In the previous blog, I discussed the concept of corporate governance and the important role it plays to ensure the continuity, profitability, and sustainability of a company. In this blog, I talk about the King IV Code on Corporate Governance™ (King IV™) characteristics based on my engagement and experience with directors throughout my career.
According to King IV™, ethical leadership is defined as the exercise of ethical and effective leadership by the governing body (i.e. “the board that has primary accountability for the governance and performance of a company”) towards the achievement of governance outcomes.
It further states that it consists of six essential characteristics that a governing body should individually and collectively cultivate and exhibit in its conduct. These have evolved from the characteristics contained in King III. One of my favourites from King III is courage, and I will add it to the list below. Having worked with numerous excellent chairpersons and directors, I can attest to the fact that there are directors who naturally exhibit these characteristics. I have seen what a positive effect this has had on the governing body. The characteristics as set out in King IV™ is what you would expect from a competent and effective governing body.
For me, integrity is when people stay true to their word and do what they say they will. When a person exhibits integrity, it builds trust in and respect for that person. For a director, that means always acting in good faith, in the best interests of the company, and doing the right thing. For example, where there is a conflict of interest, be proactive and do the right thing by avoiding it. If that cannot be done, bring it to the attention of the governing body at the earliest opportunity.
A competent director takes his or her position, duties, and responsibilities seriously and is proactive in their approach. They will take steps to ensure that they have sufficient working knowledge of the company and its industry, the triple context in which it operates, the capital it uses, and the fundamental laws, rules, codes, and standards that apply. Competence is also acting with due care, skill, and diligence, and taking the necessary steps to become informed about matters for decision and therefore continuously developing competence to lead effectively.
When working with a responsible director, there are no grey areas. The roles, responsibilities, expectations, standard of work, and so forth are all clear, and this makes the governing body as a collective run smoothly. These directors will assume joint responsibility for steering and setting the direction of the company, approving policy and planning, overseeing and monitoring of implementation and execution by management, and ensuring accountability for the company’s performance. In my experience, responsibility also means devoting sufficient time and effort to prepare for and attend meetings, and this plays an important role when it comes to key decision-making.
According to the Business Dictionary, accountability is the obligation of an individual or organisation to account for its activities, accept responsibility for them, and to disclose the results in a transparent manner. It also includes the responsibility for money or other entrusted property. In my experience, a director of the governing body exercises accountability when they are willing to answer for the execution of their responsibilities, even when these were delegated. For me, accountability also means being able to admit shortcomings as a director, despite the perceptions and consequences, and then addressing issues openly and transparently.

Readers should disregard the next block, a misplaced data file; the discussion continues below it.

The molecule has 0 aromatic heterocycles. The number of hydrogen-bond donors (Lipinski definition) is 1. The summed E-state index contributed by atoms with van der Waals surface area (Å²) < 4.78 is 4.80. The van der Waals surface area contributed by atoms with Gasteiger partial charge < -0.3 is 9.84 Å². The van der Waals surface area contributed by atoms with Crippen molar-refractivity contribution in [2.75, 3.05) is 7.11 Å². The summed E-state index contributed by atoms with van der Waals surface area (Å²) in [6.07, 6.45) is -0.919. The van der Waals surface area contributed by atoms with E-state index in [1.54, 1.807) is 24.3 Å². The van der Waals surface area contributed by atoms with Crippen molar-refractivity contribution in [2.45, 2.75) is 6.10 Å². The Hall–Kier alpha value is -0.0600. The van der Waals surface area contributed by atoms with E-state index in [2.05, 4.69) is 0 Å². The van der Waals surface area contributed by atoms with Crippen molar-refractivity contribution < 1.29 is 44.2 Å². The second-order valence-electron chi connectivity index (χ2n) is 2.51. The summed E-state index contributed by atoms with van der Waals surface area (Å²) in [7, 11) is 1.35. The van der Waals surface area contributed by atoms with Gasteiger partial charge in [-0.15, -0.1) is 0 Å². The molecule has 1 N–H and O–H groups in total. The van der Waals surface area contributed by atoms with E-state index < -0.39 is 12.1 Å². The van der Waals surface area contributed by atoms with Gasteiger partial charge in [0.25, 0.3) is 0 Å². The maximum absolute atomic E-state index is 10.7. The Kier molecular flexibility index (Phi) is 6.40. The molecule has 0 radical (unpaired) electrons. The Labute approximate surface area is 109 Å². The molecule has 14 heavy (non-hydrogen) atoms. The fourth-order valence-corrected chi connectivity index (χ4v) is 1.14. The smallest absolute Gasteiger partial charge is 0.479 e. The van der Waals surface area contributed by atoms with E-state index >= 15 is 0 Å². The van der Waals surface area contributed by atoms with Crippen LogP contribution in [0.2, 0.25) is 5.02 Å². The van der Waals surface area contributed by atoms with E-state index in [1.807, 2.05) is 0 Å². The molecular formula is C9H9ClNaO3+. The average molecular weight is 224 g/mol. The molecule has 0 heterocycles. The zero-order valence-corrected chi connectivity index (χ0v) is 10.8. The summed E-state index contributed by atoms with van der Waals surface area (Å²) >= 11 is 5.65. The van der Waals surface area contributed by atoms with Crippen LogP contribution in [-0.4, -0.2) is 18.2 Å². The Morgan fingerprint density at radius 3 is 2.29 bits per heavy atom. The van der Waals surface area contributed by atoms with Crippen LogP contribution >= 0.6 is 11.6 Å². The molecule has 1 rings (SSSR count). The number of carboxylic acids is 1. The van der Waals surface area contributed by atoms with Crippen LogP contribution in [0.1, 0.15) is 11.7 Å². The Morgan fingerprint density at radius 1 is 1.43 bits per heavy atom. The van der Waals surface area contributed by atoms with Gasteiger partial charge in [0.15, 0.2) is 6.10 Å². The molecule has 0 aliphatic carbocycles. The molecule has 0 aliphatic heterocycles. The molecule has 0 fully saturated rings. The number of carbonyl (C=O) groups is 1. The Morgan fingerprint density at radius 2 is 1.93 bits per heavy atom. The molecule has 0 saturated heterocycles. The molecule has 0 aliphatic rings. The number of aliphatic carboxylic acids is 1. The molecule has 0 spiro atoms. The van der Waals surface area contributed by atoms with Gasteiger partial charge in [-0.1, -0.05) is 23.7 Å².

According to King IV™, fairness refers to the equitable and reasonable treatment of the sources of value creation. This includes relationship capital as portrayed by the legitimate and reasonable needs, expectations, and interests and expectations of material stakeholders of the company. In my opinion and experience, it starts with each director of a governing body listening and responding in a fair and just manner. This opens the door for cultivating a stakeholder-inclusive approach in the execution of governance roles and responsibilities and directing the company in such a way that it does not adversely affect the natural environment, society, or future generations.
I have seen that transparency builds trust with fellow directors on the governing body and beyond. When looking at the definition in King IV™, transparency comes down to the unambiguous and truthful exercise of accountability so that the decision-making processes and business activities, outputs, and outcomes, whether negative or positive, can be clearly discerned and compared with ethical standards. As a director, be transparent in the way you approach your governance roles and responsibilities.
In my experience, courage is one of the most important yet one of the most difficult characteristics to exhibit. I have been exposed to directors who displayed the courage to take risks associated with directing and controlling a successful and sustainable company. These directors have strong values and are confident enough to ask tough questions, no matter how uncomfortable the situation. They typically stand out because they act with integrity in all the board decisions and activities.
These characteristics are crucial to ensure effective leadership that results in achieving strategic objectives and positive outcomes over time. Okina can assist in developing ethical leadership through its director induction training.
I hope this post has inspired you to cultivate these characteristics and become an ethical leader.